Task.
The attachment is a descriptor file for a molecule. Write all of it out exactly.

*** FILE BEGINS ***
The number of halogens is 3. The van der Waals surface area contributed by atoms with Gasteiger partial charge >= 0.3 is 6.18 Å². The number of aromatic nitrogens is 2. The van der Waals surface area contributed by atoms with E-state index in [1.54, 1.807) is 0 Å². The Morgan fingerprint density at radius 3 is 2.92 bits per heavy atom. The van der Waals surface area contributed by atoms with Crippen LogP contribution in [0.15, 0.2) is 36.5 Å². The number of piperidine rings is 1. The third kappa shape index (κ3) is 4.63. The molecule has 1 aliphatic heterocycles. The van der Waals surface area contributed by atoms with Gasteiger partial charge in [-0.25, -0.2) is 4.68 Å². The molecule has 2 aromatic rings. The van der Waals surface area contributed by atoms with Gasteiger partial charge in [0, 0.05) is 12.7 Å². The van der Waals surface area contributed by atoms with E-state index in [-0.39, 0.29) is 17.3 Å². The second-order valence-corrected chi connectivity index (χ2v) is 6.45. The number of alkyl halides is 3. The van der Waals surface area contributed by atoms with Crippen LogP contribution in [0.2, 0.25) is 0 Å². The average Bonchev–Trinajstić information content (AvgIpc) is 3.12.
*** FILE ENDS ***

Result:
The number of halogens is 3. The van der Waals surface area contributed by atoms with Gasteiger partial charge >= 0.3 is 6.18 Å². The number of aromatic nitrogens is 2. The van der Waals surface area contributed by atoms with E-state index in [1.54, 1.807) is 0 Å². The Morgan fingerprint density at radius 3 is 2.92 bits per heavy atom. The van der Waals surface area contributed by atoms with Crippen LogP contribution in [0.15, 0.2) is 36.5 Å². The number of piperidine rings is 1. The third kappa shape index (κ3) is 4.63. The molecule has 1 aliphatic heterocycles. The van der Waals surface area contributed by atoms with Gasteiger partial charge in [-0.25, -0.2) is 4.68 Å². The molecule has 2 aromatic rings. The van der Waals surface area contributed by atoms with Gasteiger partial charge in [0, 0.05) is 12.7 Å². The van der Waals surface area contributed by atoms with E-state index in [-0.39, 0.29) is 17.3 Å². The second-order valence-corrected chi connectivity index (χ2v) is 6.45. The number of alkyl halides is 3. The van der Waals surface area contributed by atoms with Crippen LogP contribution in [0.2, 0.25) is 0 Å². The average Bonchev–Trinajstić information content (AvgIpc) is 3.12.